Annie’s Mailbox: Woman’s family tell her she’s worthless
January 9, 2010
Dear Annie: I'm 42, and my mother, sister and adult daughter have all informed me repeatedly that I'm worthless, useless, unattractive and unlovable. I've examined my whole life to try to fix whatever it is I'm doing wrong, but I just can't seem to come up with any specific thing. I also have an ex-husband who agrees with everything they say, blames me for everything that ever went wrong in our marriage and adds that I'm lousy in bed, too. I've never been with anyone else to compare, but I'm too scared to discover he's right.
So, I've shut myself away from all friends, family and social interactions because the last thing I want to do is upset anyone or cause them pain. It seems obvious to me that with this many people telling me how bad I am and how much I destroy their happiness, I must be a problem.
I'm informed and intelligent enough to know that I suffer from major depression, but I fail to see how counseling or medical care will help. After all, how can a pill or a counselor undo 42 years' worth of ingrained self-loathing and the inability to fix myself? I don't see how trying would be anything other than a waste of time and money.
Isn't it better to just acknowledge that the best thing some people can do in this world is leave it? I'm sure my family would be better off.
— Ready To Quit
Dear Ready: That nest of vipers certainly has done a number on you. You sound like a kind, intelligent person who has spent too many years struggling. In some families, one person becomes the victim of abuse, and other family members think it's OK to participate. Here's what counseling will do for you: It will help you understand that you deserve to be loved and appreciated. And it will teach you how to deflect these bullies so they can't use you for target practice anymore. Please make an appointment to see someone immediately.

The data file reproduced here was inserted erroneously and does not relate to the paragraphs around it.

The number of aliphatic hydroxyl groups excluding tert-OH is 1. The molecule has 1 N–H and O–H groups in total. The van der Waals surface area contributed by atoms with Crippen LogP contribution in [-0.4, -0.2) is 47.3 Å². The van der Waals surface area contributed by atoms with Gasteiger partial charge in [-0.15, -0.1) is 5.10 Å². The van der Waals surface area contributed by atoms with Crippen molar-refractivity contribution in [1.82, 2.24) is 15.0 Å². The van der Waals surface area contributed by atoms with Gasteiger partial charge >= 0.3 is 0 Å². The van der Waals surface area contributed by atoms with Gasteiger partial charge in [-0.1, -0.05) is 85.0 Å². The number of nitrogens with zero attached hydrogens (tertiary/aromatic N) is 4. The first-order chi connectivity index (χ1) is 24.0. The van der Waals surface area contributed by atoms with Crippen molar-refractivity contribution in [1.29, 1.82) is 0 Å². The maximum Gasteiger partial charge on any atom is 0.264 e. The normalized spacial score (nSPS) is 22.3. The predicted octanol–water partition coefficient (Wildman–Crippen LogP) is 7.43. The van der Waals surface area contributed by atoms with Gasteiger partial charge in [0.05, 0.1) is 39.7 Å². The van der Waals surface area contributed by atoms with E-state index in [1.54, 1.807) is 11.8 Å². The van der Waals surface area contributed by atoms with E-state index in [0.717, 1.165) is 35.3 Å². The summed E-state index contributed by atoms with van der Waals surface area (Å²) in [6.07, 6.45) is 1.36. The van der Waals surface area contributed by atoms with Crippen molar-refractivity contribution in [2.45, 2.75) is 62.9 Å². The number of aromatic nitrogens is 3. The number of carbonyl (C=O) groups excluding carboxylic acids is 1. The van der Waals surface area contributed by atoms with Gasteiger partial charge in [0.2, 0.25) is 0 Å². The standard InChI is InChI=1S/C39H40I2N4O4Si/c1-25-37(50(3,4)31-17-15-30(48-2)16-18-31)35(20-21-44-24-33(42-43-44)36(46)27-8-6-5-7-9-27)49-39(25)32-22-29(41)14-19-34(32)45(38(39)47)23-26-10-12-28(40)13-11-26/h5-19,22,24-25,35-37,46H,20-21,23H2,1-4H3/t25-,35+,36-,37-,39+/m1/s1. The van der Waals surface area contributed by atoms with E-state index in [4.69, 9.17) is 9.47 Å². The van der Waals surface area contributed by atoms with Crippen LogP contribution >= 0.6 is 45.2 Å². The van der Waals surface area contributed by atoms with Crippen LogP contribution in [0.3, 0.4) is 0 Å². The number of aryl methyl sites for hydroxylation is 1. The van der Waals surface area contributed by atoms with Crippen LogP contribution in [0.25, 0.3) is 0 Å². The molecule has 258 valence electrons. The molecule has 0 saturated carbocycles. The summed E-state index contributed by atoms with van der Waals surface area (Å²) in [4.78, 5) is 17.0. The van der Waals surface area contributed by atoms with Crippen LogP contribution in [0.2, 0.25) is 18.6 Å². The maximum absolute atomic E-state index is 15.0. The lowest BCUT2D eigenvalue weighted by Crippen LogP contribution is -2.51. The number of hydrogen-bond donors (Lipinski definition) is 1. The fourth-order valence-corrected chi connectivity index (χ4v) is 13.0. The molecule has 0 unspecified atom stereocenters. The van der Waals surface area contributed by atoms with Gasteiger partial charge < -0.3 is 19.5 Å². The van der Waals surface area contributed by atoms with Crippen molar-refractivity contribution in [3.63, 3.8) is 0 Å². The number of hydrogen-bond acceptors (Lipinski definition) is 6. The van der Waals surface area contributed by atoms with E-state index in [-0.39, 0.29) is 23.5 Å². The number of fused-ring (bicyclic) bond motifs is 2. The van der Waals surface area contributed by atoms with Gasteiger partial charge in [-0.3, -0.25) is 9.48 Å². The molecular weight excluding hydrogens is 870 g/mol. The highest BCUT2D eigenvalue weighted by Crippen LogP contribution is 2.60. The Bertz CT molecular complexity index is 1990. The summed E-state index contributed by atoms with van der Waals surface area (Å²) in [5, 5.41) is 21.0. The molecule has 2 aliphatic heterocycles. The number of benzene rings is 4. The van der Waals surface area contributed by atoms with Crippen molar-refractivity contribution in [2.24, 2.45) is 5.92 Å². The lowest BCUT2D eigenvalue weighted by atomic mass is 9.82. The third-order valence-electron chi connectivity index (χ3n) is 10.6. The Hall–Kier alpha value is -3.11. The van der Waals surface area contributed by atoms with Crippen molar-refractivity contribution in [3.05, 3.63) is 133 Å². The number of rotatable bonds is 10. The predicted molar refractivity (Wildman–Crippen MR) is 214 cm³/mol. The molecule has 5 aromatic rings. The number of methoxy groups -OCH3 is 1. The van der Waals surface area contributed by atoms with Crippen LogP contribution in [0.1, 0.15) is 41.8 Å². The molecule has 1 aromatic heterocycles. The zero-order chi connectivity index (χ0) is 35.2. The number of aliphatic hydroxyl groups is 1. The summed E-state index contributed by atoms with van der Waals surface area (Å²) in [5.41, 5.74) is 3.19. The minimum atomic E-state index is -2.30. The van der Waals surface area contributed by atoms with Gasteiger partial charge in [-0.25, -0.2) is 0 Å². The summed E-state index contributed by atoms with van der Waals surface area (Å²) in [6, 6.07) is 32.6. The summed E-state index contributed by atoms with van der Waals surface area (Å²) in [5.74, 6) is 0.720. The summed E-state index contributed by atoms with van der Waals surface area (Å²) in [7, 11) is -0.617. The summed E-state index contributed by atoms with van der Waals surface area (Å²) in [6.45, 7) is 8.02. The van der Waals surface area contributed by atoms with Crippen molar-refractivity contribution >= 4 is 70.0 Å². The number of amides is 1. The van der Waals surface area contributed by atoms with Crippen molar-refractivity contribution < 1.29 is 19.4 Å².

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Dear Annie: A few months ago when my husband was terminally ill in the hospital, my sister and her husband came to "give comfort and help me." While I spent time in the hospital, they stayed in my home, went through everything in my house and stole some items that meant a lot to me. My husband died shortly afterward.
My sister later gloated that I would never get the items back, nor would I ever convince anyone that she could have stolen them. Of course, now that I refuse to have anything to do with her, she cries on everyone's shoulders about how mean I am.
While the stolen items had value, what bothers me more is my sister doing something so trashy and then boasting about getting away with it. I could never trust either of them again and don't ever want them in my home.
— No Name, No Town
Dear No Name: This was a terrible betrayal by someone you loved and trusted in a moment of emotional vulnerability. You need make no explanation or apology for not allowing them in your home. P.S.: If the stolen items had value, please consider taking legal action to retrieve them.
Dear Annie: "Deeply Depressed Texas Mom" said her son was marrying a very sweet girl but that the bride's mother was shutting "Deeply" out of all the wedding plans.
She should take the high road and be gracious, and help pay for the wedding, as she had originally planned. Her son and his wife will love her forever. And when the grandchildren start arriving, they will see through it all, and she will be seen as the "loving" one. Trust me, this happened to us.
After 15 years, my daughter-in-law and I have become best friends, and her mother still doesn't have a clue.
Dear BTDT: You are one of the lucky ones. We're glad things worked out so well for you.
Annie's Mailbox is written by Kathy Mitchell and Marcy Sugar, longtime editors of the Ann Landers column. Please e-mail your questions to email@example.com, or write to: Annie's Mailbox, P.O. Box 118190, Chicago, IL 60611. To find out more about Annie's Mailbox, and read features by other Creators Syndicate writers and cartoonists, visit the Creators Syndicate Web page at http://www.creators.com.